When he visited us on Thursday, he held a lecture with a focus on gifted students, one of his specialties. Here are my notes from the lecture:
Gifted students – presentation by Bharath Sriraman
How do we figure out if a student is gifted? Nature versus nurture – is it genetic, or is it due to upbringing. Why is it okay for a child to be talented in sports and not so much so in a subject like mathematics?
When it comes to funding, little money is spent on gifted education. (Less than 1% of the funding for special needs education – giftedness is viewed as a special need!)
In the U.S. there is an east versus west debate. Why are they doing so much better in the eastern systems? The western system is viewed as fostering creativity and freedom, but why is it that so many of the prodigies are from the eastern part of the world?
In the U.S., public schools are poorly funded, teachers are not held in high regard or paid well, etc.
Interesting fact: U.S. has the highest prison population proportion in the western, developed world – 30% of the prisoners are high school dropouts.
In the Asian countries, there is a lot of focus on moral, hard work, perseverance, etc. Exams are very competitive! In the East, the point of an exam is to stratify the society. Late bloomers do not have a chance within the Eastern system! The U.S. (and Western) system, however, allows for a second chance.
As a teacher, there is always the potential conflict between equity and excellence! This could be seen as a false dichotomy! Alternative perspectives:
- The Hamilton tradition stressed elitism,
- whereas the Jacksonian tradition suggests that everyone is equal no matter what
- The Jeffersonian tradition stresses that you should give people equal opportunities, and then it is up to them to use these opportunities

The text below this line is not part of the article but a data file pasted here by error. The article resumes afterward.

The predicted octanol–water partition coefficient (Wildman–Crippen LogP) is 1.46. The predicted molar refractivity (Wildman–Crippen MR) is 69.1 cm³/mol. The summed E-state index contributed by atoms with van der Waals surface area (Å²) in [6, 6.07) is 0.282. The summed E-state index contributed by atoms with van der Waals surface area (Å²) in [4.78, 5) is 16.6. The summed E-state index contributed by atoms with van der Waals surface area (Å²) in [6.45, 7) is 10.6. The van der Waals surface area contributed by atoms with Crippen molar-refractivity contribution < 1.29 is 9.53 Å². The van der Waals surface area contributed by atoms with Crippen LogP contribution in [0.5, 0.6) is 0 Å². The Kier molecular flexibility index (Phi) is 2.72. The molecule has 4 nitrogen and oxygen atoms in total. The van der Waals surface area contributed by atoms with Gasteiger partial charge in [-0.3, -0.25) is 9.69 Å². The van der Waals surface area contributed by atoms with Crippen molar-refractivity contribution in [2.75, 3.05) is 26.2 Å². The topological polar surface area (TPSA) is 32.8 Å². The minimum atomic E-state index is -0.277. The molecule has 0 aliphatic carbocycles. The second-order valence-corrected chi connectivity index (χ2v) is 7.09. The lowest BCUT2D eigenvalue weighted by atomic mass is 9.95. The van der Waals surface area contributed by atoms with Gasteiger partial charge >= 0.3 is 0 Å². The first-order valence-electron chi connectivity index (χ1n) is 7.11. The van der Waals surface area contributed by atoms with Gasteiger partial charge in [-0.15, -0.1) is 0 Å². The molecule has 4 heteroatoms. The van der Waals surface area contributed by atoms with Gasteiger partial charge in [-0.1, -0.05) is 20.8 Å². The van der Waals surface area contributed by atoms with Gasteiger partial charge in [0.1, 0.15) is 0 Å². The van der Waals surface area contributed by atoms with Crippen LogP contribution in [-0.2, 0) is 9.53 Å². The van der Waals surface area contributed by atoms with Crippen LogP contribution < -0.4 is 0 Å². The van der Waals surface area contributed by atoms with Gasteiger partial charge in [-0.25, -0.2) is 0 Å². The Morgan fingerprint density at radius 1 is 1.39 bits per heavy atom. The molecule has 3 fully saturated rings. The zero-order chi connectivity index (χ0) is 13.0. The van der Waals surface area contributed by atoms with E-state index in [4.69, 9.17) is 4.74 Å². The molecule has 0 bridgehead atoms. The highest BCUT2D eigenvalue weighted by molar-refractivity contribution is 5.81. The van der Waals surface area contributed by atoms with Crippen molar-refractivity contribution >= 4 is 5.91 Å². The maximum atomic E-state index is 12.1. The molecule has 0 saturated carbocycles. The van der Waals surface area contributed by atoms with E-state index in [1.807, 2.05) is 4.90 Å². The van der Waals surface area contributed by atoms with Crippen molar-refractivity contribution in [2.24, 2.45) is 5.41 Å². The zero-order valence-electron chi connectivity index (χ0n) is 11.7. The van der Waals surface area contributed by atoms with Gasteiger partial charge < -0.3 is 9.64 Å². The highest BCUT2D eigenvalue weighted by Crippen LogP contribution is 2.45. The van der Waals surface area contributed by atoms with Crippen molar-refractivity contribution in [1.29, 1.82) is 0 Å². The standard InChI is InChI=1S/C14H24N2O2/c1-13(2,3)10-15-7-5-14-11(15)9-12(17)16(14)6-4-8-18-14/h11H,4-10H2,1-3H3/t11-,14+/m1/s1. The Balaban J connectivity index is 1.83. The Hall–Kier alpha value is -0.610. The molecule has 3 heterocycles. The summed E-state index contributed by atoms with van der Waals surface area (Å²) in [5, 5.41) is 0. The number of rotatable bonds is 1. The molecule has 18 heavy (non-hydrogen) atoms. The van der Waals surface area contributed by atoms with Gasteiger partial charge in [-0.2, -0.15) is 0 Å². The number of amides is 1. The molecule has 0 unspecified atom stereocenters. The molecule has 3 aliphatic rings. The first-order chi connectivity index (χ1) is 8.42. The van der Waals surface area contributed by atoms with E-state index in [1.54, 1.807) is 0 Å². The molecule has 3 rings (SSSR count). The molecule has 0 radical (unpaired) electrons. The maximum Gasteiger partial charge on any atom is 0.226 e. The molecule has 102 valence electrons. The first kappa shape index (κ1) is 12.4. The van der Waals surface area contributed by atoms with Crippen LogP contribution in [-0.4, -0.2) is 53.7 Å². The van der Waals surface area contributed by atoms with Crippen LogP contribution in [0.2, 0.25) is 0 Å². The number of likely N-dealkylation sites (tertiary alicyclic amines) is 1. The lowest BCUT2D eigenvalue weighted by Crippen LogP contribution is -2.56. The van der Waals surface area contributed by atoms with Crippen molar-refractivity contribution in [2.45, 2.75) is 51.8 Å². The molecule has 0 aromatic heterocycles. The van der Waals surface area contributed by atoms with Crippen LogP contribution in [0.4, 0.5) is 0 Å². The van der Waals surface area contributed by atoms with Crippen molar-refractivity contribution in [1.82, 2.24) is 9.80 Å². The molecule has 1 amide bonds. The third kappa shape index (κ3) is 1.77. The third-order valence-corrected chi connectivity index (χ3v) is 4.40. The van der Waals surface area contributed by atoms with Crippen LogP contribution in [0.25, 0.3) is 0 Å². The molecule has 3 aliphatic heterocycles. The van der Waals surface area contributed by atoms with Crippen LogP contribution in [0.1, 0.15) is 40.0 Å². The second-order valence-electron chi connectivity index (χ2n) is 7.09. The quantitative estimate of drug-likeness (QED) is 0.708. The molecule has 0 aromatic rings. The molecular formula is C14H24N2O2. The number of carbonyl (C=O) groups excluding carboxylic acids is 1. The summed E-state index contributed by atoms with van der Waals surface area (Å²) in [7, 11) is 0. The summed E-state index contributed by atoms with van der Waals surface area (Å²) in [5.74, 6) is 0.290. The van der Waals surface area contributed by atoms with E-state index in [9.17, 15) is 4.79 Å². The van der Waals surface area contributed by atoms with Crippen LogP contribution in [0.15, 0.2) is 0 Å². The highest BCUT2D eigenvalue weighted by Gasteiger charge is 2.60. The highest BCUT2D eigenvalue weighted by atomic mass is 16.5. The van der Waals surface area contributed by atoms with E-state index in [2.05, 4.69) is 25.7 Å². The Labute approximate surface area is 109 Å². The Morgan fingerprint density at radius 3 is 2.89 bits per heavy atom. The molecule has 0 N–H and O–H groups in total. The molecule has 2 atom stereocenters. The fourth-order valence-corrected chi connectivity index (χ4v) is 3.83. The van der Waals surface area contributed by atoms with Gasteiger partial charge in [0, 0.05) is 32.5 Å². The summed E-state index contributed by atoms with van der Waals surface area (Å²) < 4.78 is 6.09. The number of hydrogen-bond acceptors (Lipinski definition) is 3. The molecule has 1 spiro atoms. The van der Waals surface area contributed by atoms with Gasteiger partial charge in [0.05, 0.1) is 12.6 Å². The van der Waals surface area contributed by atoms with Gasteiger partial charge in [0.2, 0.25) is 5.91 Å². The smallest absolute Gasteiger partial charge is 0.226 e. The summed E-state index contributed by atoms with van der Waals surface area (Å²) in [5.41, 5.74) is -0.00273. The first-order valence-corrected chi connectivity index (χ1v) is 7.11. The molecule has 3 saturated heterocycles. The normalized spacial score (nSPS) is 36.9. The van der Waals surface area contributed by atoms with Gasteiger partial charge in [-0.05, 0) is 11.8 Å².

Mathematical intelligence is considered as:
- a strong indicator of general intelligence
- numerical and spatial reasoning is part of the IQ score
The construct of intelligence is controversial in many ways since the psychometric testing. History of IQ-test: Binet-Simon tests –> Stanford-Binet tests, etc. The modern Stanford-Binet test is very much like a mathematical test, and you don’t take into account socio-cultural and environmental variables. Still, it is very much used as a test for giftedness.
There are, however, some alternative views when it comes to discussing giftedness. Usiskin (Uni. Chicago) tried to classify the mathematical talent in the world in a hierarchy of Level 0 to Level 7.
- Level 0 – no talent. Adults who know very little mathematics
- Level 1 – culture level. Adults who have some number sense (comparable to grades 6-9), and they have learned it through usage
- Level 2 – represent the honors high school student
- Level 3 – the “terrific” student, those who score 750-800 on the SAT.
- Level 4 – the “exceptional” students, those who excel in math competitions
- Level 5 – represents the productive mathematician
- Level 6 – the exceptional mathematician
- Level 7 – the all-time greats, Fields medal winners in mathematics
Problem: a pole is 15 meters tall, another one is 10 meters tall. You have a rope from the top of one to the bottom of the other, and vice versa. How tall is the crossing point of the ropes from the ground?
There is a difference between Creativity and creativity (everyone has the latter, the former is related to being creative within a certain field).
There are lots of way to adapt the curriculum so that the gifted students get what they need.
Research shows that there are no harmful effect on early college admission – the students manage well, and they adapt well.
In the U.S. there is a lot of emphasis on the modeling-based curricula nowadays, and this gets a lot of funding. Several programs are made which are based on real-world situations. (one from Montana!)
After this interesting lecture, he gave a presentation of a new book that he has been editing together with Lyn English: Theories of Mathematics Education: Seeking new frontiers. The book is published by Springer, and has just been released. Bharath told that the book took him five years to finish, and it is definitely going to become an important contribution to our field!
Thanks a lot for the visit, Bharath, and for sharing this day with us! Hopefully, this is only going to be the first in a series of visits to Stavanger!